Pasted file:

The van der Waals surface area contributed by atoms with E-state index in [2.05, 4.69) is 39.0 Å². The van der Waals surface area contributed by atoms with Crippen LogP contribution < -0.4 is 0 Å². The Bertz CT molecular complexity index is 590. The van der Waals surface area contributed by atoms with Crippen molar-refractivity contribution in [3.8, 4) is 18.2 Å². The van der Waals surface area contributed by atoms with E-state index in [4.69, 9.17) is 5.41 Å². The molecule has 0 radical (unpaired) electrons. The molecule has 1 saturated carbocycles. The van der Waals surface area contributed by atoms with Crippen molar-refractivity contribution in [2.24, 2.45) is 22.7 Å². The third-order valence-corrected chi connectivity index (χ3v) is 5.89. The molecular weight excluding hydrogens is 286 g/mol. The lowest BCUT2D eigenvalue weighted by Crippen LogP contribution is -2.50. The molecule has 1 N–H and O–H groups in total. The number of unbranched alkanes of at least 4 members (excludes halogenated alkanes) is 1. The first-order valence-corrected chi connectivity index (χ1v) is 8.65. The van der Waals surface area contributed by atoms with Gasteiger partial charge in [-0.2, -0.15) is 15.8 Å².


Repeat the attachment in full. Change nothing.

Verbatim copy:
The van der Waals surface area contributed by atoms with E-state index in [2.05, 4.69) is 39.0 Å². The van der Waals surface area contributed by atoms with Crippen LogP contribution < -0.4 is 0 Å². The Bertz CT molecular complexity index is 590. The van der Waals surface area contributed by atoms with Crippen molar-refractivity contribution in [3.8, 4) is 18.2 Å². The van der Waals surface area contributed by atoms with E-state index in [4.69, 9.17) is 5.41 Å². The molecule has 0 radical (unpaired) electrons. The molecule has 1 saturated carbocycles. The van der Waals surface area contributed by atoms with Crippen molar-refractivity contribution in [2.24, 2.45) is 22.7 Å². The third-order valence-corrected chi connectivity index (χ3v) is 5.89. The molecular weight excluding hydrogens is 286 g/mol. The lowest BCUT2D eigenvalue weighted by Crippen LogP contribution is -2.50. The molecule has 1 N–H and O–H groups in total. The number of unbranched alkanes of at least 4 members (excludes halogenated alkanes) is 1. The first-order valence-corrected chi connectivity index (χ1v) is 8.65. The van der Waals surface area contributed by atoms with Gasteiger partial charge in [-0.2, -0.15) is 15.8 Å².